Album Review: “This Is Fats Domino!” By Fats Domino

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Fats Domino is above all a lot of hits and a great impact on the music of the 50s, and therefore entertainment music in general. Although associated with the broadly defined rock’n’roll of the fifties, R’n’B Fats differs from the wildly popular then rockabilly played by Elvis or Perkins in that he does not implement elements of country music, but contains jazz and gospel influences.

This means that the music did not get older as much as albums of most artists from this period because of the much richer sound obtained thanks to wind instruments and piano boogie-woogie, which in turn gives a very cheerful and lively character to the whole project.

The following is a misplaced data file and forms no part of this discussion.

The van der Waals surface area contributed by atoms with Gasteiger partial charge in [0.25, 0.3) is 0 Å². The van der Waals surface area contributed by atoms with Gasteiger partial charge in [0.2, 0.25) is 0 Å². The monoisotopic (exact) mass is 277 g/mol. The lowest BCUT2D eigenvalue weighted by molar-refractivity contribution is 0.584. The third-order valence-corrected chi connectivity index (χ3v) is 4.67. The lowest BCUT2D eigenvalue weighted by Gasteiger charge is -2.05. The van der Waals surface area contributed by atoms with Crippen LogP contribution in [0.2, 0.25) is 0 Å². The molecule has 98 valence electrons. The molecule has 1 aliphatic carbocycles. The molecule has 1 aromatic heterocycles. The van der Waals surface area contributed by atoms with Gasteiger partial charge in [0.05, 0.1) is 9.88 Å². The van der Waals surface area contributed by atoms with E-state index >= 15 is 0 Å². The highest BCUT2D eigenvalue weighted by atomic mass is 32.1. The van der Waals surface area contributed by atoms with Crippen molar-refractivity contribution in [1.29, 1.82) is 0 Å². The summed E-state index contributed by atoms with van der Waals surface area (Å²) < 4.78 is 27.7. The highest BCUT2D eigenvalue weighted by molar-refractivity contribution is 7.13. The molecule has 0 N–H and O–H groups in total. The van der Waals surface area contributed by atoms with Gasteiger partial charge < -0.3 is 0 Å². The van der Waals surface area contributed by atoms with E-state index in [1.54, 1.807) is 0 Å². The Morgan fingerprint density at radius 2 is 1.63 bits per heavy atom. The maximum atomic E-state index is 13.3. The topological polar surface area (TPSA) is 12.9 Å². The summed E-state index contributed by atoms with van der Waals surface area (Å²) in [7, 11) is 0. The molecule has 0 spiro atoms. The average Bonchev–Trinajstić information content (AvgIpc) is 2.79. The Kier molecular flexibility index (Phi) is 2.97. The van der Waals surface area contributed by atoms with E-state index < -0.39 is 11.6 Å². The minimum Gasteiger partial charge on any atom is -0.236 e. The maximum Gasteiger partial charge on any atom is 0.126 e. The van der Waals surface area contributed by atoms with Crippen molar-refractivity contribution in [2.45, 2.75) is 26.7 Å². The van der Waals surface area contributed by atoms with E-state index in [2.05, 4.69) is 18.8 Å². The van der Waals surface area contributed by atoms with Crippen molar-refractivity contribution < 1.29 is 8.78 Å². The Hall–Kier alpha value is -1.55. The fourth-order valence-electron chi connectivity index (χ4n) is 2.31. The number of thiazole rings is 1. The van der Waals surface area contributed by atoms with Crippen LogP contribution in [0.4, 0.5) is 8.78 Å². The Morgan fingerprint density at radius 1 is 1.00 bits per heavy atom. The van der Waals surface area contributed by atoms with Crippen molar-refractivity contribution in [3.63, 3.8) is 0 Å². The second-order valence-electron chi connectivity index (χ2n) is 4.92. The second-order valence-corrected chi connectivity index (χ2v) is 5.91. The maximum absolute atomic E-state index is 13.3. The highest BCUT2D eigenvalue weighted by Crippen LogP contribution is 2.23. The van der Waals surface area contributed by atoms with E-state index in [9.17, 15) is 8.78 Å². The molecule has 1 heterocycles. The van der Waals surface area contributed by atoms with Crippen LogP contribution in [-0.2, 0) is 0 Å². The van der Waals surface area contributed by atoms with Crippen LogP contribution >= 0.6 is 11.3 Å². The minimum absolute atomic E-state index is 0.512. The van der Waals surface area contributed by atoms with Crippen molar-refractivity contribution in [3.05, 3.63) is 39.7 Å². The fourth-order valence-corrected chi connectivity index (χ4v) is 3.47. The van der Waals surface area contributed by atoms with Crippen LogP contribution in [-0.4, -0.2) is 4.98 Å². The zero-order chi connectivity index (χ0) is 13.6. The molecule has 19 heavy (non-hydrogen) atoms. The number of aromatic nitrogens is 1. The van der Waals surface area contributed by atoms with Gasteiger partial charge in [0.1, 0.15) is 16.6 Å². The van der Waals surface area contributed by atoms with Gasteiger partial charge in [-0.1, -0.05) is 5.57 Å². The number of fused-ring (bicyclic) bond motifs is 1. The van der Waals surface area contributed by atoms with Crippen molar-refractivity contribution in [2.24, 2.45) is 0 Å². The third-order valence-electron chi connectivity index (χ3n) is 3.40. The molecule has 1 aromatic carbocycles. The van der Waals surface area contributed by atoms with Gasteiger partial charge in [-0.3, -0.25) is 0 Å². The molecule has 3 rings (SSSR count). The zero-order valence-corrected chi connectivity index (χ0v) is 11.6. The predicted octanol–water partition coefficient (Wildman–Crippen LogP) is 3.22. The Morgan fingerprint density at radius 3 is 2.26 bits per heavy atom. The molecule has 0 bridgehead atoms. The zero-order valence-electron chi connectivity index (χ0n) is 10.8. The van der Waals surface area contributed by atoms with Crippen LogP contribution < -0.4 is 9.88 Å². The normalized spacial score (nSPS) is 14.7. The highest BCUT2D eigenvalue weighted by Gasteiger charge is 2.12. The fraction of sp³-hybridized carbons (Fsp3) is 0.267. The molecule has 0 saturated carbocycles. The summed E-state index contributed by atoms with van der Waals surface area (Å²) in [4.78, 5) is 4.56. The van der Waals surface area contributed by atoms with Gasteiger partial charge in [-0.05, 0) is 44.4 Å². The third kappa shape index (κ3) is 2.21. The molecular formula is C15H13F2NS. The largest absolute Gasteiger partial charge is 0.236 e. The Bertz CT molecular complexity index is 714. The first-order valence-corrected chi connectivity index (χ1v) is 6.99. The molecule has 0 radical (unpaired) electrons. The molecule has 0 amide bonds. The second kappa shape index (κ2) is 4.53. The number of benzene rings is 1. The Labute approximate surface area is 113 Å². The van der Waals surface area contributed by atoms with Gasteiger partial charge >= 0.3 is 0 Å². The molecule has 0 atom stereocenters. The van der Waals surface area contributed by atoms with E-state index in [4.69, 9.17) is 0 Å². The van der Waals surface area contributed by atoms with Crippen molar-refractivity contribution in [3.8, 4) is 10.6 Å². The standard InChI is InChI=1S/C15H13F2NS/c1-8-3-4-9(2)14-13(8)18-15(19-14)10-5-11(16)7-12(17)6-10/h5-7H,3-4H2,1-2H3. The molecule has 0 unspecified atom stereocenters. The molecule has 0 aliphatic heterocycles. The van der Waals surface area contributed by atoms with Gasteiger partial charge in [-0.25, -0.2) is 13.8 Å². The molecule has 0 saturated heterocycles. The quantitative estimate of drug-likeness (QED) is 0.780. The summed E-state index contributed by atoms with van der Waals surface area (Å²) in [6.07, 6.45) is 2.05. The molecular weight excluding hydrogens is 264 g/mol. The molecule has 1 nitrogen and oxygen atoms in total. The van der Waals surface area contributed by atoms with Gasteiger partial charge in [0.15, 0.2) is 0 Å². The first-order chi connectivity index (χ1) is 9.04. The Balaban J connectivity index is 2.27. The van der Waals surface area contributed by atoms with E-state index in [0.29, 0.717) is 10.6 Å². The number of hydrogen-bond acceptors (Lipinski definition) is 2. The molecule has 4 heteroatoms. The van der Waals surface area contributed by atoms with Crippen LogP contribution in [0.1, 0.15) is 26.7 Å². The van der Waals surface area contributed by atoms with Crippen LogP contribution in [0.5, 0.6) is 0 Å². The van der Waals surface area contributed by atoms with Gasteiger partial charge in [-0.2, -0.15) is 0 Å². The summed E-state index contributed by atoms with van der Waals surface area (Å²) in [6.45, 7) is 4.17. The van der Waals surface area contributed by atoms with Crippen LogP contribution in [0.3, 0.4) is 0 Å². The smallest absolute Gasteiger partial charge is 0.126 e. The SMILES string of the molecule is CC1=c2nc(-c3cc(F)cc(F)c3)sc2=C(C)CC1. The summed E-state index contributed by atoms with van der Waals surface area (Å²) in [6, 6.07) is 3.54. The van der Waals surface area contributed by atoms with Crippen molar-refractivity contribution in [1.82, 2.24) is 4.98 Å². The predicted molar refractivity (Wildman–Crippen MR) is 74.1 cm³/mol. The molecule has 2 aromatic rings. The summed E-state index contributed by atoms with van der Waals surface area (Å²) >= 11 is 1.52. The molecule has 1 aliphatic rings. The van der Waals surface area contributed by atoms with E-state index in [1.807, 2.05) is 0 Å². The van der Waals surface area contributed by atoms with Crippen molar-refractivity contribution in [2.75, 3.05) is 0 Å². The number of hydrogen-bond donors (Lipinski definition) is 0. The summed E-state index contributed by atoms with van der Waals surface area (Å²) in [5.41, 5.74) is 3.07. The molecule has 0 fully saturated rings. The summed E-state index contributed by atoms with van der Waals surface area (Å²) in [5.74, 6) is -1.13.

Unlike contemporary musicians, Fats Domino does not scream, does not pretend emotions in sloppy ballads, nor does he use archaic chorus today, his warm and sympathetic vocal remains a class to this day and even Elvis said “I will never be able to sing like Fats Domino.”

On this album you will find his classic Blueberry Hill. He had recorded that song earlier in 1940, but new times had arrived, new recording techniques were available and a new generation had arisen.

He gave the song a bit more swing and immediately scored a big hit in 1956 (more than 5 million singles sold all over the world!). This album was of course also a huge success, with not only that hit single as an opener but also other classics such as Blue Monday and Honey Chile.

The typical boogie-woogie style of Fats Domino’s piano prevails on all songs, as does his warm jazzy voice. Many songs are up-tempo and even danceable, while the slow songs never get corny. That makes this album one without fillers and only with excellent rhythm blues. Make sure to look for a CD version recorded directly from the masters. Because some cheap versions of LP are included and therefore of less quality. If you don’t find it, just look for the vinyl version. It is still very easy to find.

Listen to the full album below: